Obstructive Sleep Apnea
Stroke Study Flaws with Regard to CPAP
November 12th 2005
Previous studies have indicated the CPAP (Constant Positive Air
Pressure) treatment for Obstructive Sleep Apnea (OSA) has benefited
patients with heart failure, high blood pressure and more. It is
proven treatment for OSA.
A recent study published in the New England Journal of Medicine
concerning sleep apnea is not conclusive but makes claims concerning the
ineffectiveness of the treatment. This article will examine the curious
claims made by the Yale Study.
The study said “Nonetheless, our study demonstrated an increased risk of
stroke or death from any cause among patients with the obstructive sleep
apnea syndrome despite the administration of various therapies”. What
do various therapies mean? Was CPAP lumped in with other therapies?
Even more troubling is this statement made by the researchers “58
percent were using airway pressurization for at least four hours per
night for five nights or more per week”. Five times a week is not
enough. Treatment should be done every night and even when napping.
The study administrators admit the study was not designed to compare
CPAP use with those that did not use CPAP. According to the study “The
present study was not designed or powered to address adherence with
treatment or the effect of treatment on outcomes.”
This could lead to skewed data concerning their CPAP findings. For
instance according to the study “ it is likely that many of our patients
had had untreated obstructive sleep apnea for years before seeking
treatment, resulting in a prolonged exposure to cardiovascular risk.”
It is important to start therapy as soon as possible if you are
diagnosed with obstructive sleep apnea.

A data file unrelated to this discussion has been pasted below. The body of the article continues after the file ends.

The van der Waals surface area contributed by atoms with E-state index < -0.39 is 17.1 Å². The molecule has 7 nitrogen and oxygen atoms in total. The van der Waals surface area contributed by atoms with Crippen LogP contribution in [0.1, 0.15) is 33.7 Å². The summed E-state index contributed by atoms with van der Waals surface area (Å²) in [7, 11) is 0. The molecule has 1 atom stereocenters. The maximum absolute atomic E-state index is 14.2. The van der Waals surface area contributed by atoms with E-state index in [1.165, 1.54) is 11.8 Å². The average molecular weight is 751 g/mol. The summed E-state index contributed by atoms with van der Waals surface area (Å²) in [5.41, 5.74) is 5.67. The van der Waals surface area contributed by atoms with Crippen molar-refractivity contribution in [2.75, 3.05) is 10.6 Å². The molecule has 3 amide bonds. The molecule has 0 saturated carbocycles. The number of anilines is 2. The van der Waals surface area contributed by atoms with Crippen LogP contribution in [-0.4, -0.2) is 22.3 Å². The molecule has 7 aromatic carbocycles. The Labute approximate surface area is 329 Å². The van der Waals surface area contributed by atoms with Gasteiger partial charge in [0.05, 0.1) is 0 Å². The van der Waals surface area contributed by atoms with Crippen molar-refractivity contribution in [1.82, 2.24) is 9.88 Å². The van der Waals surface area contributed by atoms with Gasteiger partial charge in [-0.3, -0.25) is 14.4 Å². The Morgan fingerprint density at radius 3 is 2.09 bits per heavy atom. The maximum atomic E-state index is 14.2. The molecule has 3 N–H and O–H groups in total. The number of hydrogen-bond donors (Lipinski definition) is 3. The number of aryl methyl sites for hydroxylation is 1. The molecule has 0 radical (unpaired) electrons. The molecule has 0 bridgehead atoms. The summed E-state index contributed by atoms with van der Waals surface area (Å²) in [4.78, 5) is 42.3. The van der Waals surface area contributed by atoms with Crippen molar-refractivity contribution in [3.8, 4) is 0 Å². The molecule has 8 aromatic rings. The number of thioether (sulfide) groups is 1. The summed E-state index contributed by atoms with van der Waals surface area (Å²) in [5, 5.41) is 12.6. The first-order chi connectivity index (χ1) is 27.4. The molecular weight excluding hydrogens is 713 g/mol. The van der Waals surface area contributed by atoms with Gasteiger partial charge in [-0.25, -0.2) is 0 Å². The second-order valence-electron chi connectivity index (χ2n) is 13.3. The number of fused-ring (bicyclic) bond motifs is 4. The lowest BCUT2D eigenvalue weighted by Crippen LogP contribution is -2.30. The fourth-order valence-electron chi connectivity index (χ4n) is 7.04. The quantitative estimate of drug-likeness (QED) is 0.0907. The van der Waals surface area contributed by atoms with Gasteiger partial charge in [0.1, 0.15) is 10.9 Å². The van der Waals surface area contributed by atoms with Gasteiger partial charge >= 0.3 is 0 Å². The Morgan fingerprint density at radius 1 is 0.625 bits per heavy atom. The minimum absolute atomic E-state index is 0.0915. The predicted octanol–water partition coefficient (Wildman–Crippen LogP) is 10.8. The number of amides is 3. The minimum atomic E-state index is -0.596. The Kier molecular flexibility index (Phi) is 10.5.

Compliance with the treatment is a major issue. Many that start the
treatment find it too burdensome and stop. According to the study
“reduced compliance with continuous positive airway pressure and limited
efficacy of other treatments may have played a role in the failure of
therapy to reduce the risk to baseline levels.”
Finally, the study compares their participants with patients from the
previous studies. “In contrast to the patients in a recent study that
suggested a beneficial effect of treatment on outcomes, 25 our
population was older and had a higher prevalence of cardiovascular risk
What is needed is a study comparing patients with OSA who use CPAP
(nightly) and those that do not use CPAP at all. It appears the study
lumped all the treatments together including surgery and oral devices.
Many of the patients received “some type” of treatment.
This does not eliminate the value of CPAP treatment. The study admits
“thirty-one percent achieved a weight reduction of 10 percent or more”.
It has been shown that weight reduction reduces the severity of OSA.
Also, previous studies have shown CPAP therapy “can reverse
hypercoagulability and hemodynamic changes and even reduce the risk of
According to WebMD 1 in 5 men have OSA and 1 in 10 women have the
syndrome. It is important that patients with moderate and severe OSA can
possibly lower their blood pressure, reducing the risk of complications
associated with that.
By Dan Wilson
Best Syndication Staff Writer
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